To enter The Open Door, an overnight shelter for women, you stand in a covered entry way and press a button. A man across the street is yelling curses, but you know he'll stay a silhouette in his usual doorway, too drunk and old to act on his threats. Through the intercom you're asked your name, and when you open your mouth to answer, a strong wave of urine stings your throat and nostrils. You look down and see splashes on the wall near your feet.
You say your name, and with the buzzer you open the heavy door. After passing through you press it closed behind you. The scent of urine lingers as you walk up the first of two flights of steps, but soon you're on the third floor where everything is well-kept and clean. There's flowery lotion, the soapy smell of recent showers, the warmth of running dryers.
In this place, this past Monday, I led theatre games. Three days before Thanksgiving. I had no doubt that the women there are deeply grateful for many things, most especially the services of this shelter; they've often said as much. Last week, Kay told me she is extra thankful this year because after 37 years of clinging to painkillers and drink, she's recovered, has reconciled with her son and will spend the holiday with "real people" ("you know, real people like you," she said to me).
I happened to see Kay later that week in Panera with her family. She hugged me and looked so happy and nicely dressed. And then I saw her leaving the restaurant with them, and took note that on this 45 degree day, she was the only one without a coat.
Thanksgiving, I decided, would best be approached through a back door.
In Just Like Heaven, an illustrated book by "Mutts" comic creator Patrick McDonnell, Mooch the cat takes a snooze under his favorite tree. A fog settles in, and Mooch awakens wondering where he is. Heaven? Could it be? He walks around town seeing it with fresh eyes. Even the dog who always gives him trouble surely should be handled differently in heaven, thinks Mooch; in response to the dog's bark, the cat offers a hug. Mooch ends his exploration of heaven back at his favorite tree, and settles in to nap again. Upon awakening in the same spot, he marvels at the memory of the wonderful place where he had traveled.
I read Just Like Heaven to the women and invited them to think about this idea of perspective. How, sometimes, perspective is the only aspect of our circumstances that we can change. Curses can be seen as blessings with the right eyes, or at least as having a couple of blessings built in. I then read a quote I had found while researching my next story assignment on students with disabilities. A young woman with cerebral palsy had said, "God has given me this opportunity to be different in this way, and I accept it with honor and grace."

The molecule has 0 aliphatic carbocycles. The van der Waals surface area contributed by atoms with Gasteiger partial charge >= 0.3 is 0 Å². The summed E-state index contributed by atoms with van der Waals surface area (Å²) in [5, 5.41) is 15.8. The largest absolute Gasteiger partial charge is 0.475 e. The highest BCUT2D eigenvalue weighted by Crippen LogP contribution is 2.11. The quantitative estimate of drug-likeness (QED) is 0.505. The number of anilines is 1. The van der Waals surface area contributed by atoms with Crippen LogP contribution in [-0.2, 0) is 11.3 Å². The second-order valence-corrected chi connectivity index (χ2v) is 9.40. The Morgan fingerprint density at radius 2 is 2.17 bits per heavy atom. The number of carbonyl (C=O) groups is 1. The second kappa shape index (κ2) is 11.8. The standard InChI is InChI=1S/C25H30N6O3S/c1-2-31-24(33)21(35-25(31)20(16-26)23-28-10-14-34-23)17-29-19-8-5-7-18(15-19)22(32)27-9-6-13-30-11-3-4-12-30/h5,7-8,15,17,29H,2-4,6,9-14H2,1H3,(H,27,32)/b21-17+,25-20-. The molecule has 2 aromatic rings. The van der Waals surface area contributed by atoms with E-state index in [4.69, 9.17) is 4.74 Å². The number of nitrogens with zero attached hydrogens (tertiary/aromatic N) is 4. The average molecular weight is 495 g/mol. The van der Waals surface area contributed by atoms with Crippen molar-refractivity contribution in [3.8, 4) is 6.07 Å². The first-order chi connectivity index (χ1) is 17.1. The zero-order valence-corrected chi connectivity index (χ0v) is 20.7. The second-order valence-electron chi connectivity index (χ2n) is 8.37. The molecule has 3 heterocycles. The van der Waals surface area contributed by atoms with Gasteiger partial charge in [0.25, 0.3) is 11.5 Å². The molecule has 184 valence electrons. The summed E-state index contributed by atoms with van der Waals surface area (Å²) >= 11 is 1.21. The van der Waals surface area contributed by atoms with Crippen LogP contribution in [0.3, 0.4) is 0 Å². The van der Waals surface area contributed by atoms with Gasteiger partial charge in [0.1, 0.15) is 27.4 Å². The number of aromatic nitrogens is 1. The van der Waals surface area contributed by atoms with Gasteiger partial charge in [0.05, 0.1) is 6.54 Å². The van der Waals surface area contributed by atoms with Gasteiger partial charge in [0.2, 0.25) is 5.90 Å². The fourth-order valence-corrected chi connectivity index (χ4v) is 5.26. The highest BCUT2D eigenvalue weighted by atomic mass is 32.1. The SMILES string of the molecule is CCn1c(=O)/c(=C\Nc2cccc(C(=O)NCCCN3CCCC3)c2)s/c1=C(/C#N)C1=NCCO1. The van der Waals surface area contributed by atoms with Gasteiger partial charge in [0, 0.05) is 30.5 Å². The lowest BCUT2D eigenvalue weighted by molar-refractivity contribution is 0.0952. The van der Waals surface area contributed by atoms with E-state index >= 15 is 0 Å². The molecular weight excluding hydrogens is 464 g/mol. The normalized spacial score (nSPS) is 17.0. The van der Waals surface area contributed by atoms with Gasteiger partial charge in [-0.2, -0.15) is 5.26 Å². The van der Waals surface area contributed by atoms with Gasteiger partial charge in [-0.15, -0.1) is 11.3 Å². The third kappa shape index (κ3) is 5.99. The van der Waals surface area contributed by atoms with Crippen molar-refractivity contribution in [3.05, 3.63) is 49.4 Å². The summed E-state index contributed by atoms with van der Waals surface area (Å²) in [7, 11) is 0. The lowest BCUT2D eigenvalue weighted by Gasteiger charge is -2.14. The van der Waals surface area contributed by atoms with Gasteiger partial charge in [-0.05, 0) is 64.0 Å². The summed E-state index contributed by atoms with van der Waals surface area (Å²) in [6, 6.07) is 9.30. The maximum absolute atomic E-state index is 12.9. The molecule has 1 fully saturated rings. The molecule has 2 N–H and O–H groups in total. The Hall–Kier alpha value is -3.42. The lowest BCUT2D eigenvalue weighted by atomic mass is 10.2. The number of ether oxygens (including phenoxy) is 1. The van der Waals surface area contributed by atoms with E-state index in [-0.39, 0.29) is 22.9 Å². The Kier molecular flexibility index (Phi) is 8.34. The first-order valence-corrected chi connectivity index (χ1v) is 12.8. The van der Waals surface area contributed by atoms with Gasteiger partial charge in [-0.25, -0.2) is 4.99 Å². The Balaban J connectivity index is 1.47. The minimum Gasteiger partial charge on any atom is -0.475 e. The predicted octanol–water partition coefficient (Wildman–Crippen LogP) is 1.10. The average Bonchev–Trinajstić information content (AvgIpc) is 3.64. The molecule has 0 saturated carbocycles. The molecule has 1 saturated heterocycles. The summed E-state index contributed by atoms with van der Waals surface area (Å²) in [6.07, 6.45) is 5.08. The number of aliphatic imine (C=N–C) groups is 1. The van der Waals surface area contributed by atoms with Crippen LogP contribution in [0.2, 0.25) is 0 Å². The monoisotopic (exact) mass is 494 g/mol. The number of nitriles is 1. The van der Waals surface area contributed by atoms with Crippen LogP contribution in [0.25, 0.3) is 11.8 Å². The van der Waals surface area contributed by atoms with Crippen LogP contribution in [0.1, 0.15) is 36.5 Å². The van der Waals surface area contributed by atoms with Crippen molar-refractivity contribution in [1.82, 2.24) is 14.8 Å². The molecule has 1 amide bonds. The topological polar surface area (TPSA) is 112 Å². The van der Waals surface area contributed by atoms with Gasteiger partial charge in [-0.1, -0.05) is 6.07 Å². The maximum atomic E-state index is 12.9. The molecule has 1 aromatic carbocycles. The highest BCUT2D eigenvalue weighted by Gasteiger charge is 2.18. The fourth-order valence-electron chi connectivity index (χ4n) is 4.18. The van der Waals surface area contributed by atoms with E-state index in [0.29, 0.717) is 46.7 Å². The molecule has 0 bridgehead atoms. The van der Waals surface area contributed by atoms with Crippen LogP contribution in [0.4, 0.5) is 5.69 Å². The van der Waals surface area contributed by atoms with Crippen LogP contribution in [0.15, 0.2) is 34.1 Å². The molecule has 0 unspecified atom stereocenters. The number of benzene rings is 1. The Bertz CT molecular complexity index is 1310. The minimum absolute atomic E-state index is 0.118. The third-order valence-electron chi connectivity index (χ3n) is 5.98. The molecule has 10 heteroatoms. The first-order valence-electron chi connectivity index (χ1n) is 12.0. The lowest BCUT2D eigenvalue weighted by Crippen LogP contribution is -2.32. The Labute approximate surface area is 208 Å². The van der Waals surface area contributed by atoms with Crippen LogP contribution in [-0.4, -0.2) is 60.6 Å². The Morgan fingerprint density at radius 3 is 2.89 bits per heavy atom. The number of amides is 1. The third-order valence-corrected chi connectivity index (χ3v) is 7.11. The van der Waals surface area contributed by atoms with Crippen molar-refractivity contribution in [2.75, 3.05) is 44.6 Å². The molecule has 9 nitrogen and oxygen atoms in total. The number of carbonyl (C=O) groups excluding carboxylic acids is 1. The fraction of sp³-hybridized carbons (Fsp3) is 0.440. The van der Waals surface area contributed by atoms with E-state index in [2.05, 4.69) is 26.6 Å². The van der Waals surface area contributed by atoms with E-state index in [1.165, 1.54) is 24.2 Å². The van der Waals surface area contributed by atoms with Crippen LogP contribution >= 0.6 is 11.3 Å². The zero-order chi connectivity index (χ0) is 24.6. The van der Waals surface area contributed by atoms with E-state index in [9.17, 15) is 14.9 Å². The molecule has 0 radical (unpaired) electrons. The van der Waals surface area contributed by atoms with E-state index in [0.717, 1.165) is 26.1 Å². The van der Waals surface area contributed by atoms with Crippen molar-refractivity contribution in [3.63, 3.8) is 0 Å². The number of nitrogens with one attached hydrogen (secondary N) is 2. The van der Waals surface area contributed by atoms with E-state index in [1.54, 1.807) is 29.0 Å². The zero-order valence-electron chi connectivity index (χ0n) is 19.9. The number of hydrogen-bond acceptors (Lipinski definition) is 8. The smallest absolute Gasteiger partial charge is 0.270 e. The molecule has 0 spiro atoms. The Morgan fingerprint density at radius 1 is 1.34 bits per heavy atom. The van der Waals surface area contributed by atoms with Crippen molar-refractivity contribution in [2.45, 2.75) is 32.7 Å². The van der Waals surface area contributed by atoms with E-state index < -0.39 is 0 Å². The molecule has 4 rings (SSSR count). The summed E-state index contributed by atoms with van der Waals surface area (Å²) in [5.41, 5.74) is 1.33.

Jessie said that being homeless has been a very low point for her, but she knows that when she gets back on her feet, she'll be different.
"I'll be grateful for what I have. I won't take things for granted," she said.
"Jessie, what do you think about words like that young woman used?," I asked, not quite sure about them myself. "Do you ever think, 'God has given me this opportunity to be homeless'?"
"No," she said, firmly. "It's almost like she's blaming God when she says that--well, not blaming, but saying that he could have stopped it if he wanted to. But God didn't make me homeless; I did."
Does God cause or allow our difficulties? That's a big theological question. Only one thing was sure for these women: homelessness is just around the corner, no matter who you are. "If you told me three months ago that I'd be here right now," said one woman, whose children are staying with their grandmother, "I'd never have believed you."
I asked them to make a human sculpture representing Jessie's mixed blessing of homelessness. Carrie was on the floor, hands reaching out for help; Donna stood nearby hugging herself in gratitude; Jessie, at her back, folded her hands in thankful prayer.
A new woman, quite young, seemed to be very taken with this image. "What were you doing there?" she asked. "I mean, I know it was about gratitude, but...but..."
"But 'why' were we doing it?" I asked. "Why didn't we just talk about it?"
I told her how I believe our bodies inform our thinking just as words do, and by doing this for Jessie, we understand her in a new way. Jessie chimed in her agreement, and then in a few simple words said it best.
She summed up why I'm there every week doing the only thing I can think to do about the urine, the coat, the curses.
"This," Jessie said, gesturing to our makeshift stage, where sleeping mats were now unfolding, "is how we pray."